More than 2000 parents and other community members volunteer their time in some capacity every year for the Washoe County school district.
And another 150 lend their time as athletic coaches. But before they step foot in the classroom or on the playing field, they're asked to fill out a standard application.
Steve Mulvenon, Washoe County School Distict, "We want to know about their background, we want to know who they are, we want to know what their interest is." Steve Mulvenon, the District's Director of Communications, says that because coaches are more likely to have a one-on-one relationship with students, they're forced into a more rigorous background check. "We require all of our coaches, whether they're already on staff or someone we hire specifically to do the job, or whether in this case, it's a volunteer...to go through the full fingerprint, background check, both local and state and through the FBI system."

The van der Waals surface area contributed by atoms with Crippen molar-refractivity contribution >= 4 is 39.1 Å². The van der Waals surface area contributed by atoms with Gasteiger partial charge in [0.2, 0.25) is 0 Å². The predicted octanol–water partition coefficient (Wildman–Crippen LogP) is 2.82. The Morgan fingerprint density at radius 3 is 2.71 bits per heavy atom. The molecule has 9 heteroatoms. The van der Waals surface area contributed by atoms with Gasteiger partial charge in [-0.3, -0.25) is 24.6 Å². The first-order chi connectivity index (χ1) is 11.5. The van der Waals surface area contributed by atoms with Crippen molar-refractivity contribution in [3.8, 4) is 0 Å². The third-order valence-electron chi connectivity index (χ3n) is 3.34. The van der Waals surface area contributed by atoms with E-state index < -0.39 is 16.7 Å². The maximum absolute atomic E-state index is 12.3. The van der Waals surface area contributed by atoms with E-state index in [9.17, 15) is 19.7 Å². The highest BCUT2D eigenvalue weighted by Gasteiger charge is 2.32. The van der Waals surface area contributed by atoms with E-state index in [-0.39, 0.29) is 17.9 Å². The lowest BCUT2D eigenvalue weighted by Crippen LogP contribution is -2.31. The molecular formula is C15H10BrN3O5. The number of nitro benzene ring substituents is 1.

However, this high school cross county and track coach, James Marquez, didn't follow any of the standard application procedures.
"The paperwork wasn't done. The fingerprints weren't done. We have since done a background check on him and his record is clean. There's nothing that would have been a red flag anyhow." Nationwide, stories of sexual misconduct in the schools are nothing new.
Just last year, Reno man, Guy Mills, was sentenced to three consecutive life terms in prison for sexually assaulting a 13 year old boy on the baseball team he coached in Sparks.
Mulvenon says it's impossible to monitor all coach and athlete interactions, but admits the screening process could be tighter. "We've got to have an airtight, waterproof, fool proof system to make sure that we don't have someone out there with those kids that ought not to be there. That's why we're going to take some of the steps now to make sure we don't have a repeat."
For confidentiality reason, the name of the victim and the high school have not been released.
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